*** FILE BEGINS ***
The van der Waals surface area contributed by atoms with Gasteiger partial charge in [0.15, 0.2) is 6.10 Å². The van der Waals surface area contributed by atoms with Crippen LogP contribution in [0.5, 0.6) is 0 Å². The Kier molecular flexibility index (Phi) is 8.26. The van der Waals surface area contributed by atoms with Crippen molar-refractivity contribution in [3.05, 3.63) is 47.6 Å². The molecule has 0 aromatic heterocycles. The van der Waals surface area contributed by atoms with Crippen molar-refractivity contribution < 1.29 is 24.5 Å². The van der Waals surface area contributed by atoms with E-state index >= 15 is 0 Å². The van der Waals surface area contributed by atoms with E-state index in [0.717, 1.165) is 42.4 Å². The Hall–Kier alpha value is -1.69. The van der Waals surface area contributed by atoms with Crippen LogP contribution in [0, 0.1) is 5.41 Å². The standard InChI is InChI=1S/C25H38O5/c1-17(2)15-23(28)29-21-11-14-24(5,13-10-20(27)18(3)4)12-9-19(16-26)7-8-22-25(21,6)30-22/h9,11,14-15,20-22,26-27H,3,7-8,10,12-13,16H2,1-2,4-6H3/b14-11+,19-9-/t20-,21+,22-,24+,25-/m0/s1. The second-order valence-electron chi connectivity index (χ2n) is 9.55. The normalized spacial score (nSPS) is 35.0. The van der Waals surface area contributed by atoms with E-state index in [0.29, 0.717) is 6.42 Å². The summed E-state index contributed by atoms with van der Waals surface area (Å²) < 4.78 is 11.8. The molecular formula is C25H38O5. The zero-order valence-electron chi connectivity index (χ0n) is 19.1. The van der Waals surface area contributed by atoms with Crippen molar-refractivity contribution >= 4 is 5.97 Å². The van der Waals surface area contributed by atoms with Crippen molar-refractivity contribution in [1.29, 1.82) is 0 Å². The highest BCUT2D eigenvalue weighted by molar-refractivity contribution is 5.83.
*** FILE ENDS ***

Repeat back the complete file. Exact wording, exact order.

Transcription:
The van der Waals surface area contributed by atoms with Gasteiger partial charge in [0.15, 0.2) is 6.10 Å². The van der Waals surface area contributed by atoms with Crippen LogP contribution in [0.5, 0.6) is 0 Å². The Kier molecular flexibility index (Phi) is 8.26. The van der Waals surface area contributed by atoms with Crippen molar-refractivity contribution in [3.05, 3.63) is 47.6 Å². The molecule has 0 aromatic heterocycles. The van der Waals surface area contributed by atoms with Crippen molar-refractivity contribution < 1.29 is 24.5 Å². The van der Waals surface area contributed by atoms with E-state index >= 15 is 0 Å². The van der Waals surface area contributed by atoms with E-state index in [0.717, 1.165) is 42.4 Å². The Hall–Kier alpha value is -1.69. The van der Waals surface area contributed by atoms with Crippen LogP contribution in [0, 0.1) is 5.41 Å². The standard InChI is InChI=1S/C25H38O5/c1-17(2)15-23(28)29-21-11-14-24(5,13-10-20(27)18(3)4)12-9-19(16-26)7-8-22-25(21,6)30-22/h9,11,14-15,20-22,26-27H,3,7-8,10,12-13,16H2,1-2,4-6H3/b14-11+,19-9-/t20-,21+,22-,24+,25-/m0/s1. The second-order valence-electron chi connectivity index (χ2n) is 9.55. The normalized spacial score (nSPS) is 35.0. The van der Waals surface area contributed by atoms with E-state index in [0.29, 0.717) is 6.42 Å². The summed E-state index contributed by atoms with van der Waals surface area (Å²) < 4.78 is 11.8. The molecular formula is C25H38O5. The zero-order valence-electron chi connectivity index (χ0n) is 19.1. The van der Waals surface area contributed by atoms with Crippen molar-refractivity contribution >= 4 is 5.97 Å². The van der Waals surface area contributed by atoms with Crippen molar-refractivity contribution in [1.29, 1.82) is 0 Å². The highest BCUT2D eigenvalue weighted by molar-refractivity contribution is 5.83.